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1 in 4 New Yorkers Obese… But Better Than Average

July 29, 2009

NEW YORK - The nation's obesity problem was put on a scale this week, and experts who 'weighed in' on the subject in the Journal of Health Affairs claim the percentage of obese adults has risen to 27 percent nationwide.

New Yorkers are doing slightly better, at 24 percent, at least partly because the state got a head start on the problem in 2005 by kicking off a "Strategic Plan for Overweight and Obesity Prevention." Ian Brissette, with the New York State Health Department, says the strategic plan has a dual focus for solving New York's collective weight problem.

"Right now, a lot of our efforts are focused on increasing physical activity, opportunities for physical activity, and encouraging healthy eating."

Brissette adds that obesity and its related chronic conditions cost the nation $147 billion a year. A report from the federal Agency for Healthcare Research and Quality also finds obesity hits Americans in the pocketbook, with those who are overweight spending almost $1500 per year more for health care than people of normal weight.

Dr. Dana Friedman, executive director of the Early Years Institute, says her staff is being trained to work in new outdoor classrooms, designed specifically to curb obesity in the next generation.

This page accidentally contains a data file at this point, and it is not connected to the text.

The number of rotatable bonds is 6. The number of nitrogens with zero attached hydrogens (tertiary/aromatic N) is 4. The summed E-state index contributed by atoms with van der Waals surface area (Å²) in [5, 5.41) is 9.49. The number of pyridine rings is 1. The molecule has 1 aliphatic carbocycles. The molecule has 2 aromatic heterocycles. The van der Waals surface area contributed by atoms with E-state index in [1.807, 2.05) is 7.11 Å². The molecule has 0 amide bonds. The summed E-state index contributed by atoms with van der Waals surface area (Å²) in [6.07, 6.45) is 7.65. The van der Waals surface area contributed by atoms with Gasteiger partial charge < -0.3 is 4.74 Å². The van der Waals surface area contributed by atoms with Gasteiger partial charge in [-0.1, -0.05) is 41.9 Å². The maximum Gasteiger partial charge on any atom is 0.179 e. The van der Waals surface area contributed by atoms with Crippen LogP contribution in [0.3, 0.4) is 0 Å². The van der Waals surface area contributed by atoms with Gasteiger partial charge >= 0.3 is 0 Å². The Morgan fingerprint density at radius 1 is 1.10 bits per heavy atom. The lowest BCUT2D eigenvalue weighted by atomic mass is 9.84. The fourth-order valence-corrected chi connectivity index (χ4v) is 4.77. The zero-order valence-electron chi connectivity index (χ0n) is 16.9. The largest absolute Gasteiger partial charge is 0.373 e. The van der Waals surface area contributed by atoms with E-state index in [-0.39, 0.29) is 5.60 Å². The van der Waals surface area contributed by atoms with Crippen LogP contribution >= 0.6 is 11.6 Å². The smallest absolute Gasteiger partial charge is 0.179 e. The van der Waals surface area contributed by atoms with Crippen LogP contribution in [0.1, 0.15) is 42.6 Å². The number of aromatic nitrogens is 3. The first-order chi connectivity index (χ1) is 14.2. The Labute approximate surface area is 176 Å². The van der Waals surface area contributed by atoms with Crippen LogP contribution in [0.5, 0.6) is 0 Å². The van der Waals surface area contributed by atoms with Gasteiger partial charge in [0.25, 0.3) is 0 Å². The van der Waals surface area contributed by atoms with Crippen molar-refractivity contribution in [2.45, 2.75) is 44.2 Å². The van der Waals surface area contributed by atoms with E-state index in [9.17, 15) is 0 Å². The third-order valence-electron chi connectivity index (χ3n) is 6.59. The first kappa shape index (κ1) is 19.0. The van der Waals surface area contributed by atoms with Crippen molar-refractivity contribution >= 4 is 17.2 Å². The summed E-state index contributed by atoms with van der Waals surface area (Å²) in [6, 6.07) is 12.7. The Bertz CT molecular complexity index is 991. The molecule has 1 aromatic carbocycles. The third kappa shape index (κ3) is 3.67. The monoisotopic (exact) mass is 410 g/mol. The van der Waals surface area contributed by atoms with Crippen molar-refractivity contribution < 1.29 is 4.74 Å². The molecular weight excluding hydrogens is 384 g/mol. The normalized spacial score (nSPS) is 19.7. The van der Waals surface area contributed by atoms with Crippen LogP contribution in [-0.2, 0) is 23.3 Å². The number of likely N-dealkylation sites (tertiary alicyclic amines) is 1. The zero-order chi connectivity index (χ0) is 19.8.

"It is a place where they jump and climb and play and run, as well as deal with the arts and music, and messy materials and building. We're really responding to the fact that children don't go outside as much; they are sitting too much."

According to Friedman, children of color are twice as likely to suffer from obesity; she believes their lack of access to green space is a contributing factor. Her group expects to staff at least ten open classrooms per year at schools, churches, synagogues and parks. They're now in operation at the Long Island Children's Museum and the Bailey Arboretum.

Find out more about the open classroom program at www.dimensionsfoundation.org, and the state's Obesity Prevention plan at www.nyhealth.gov.

Mike Clifford, Public News Service - NY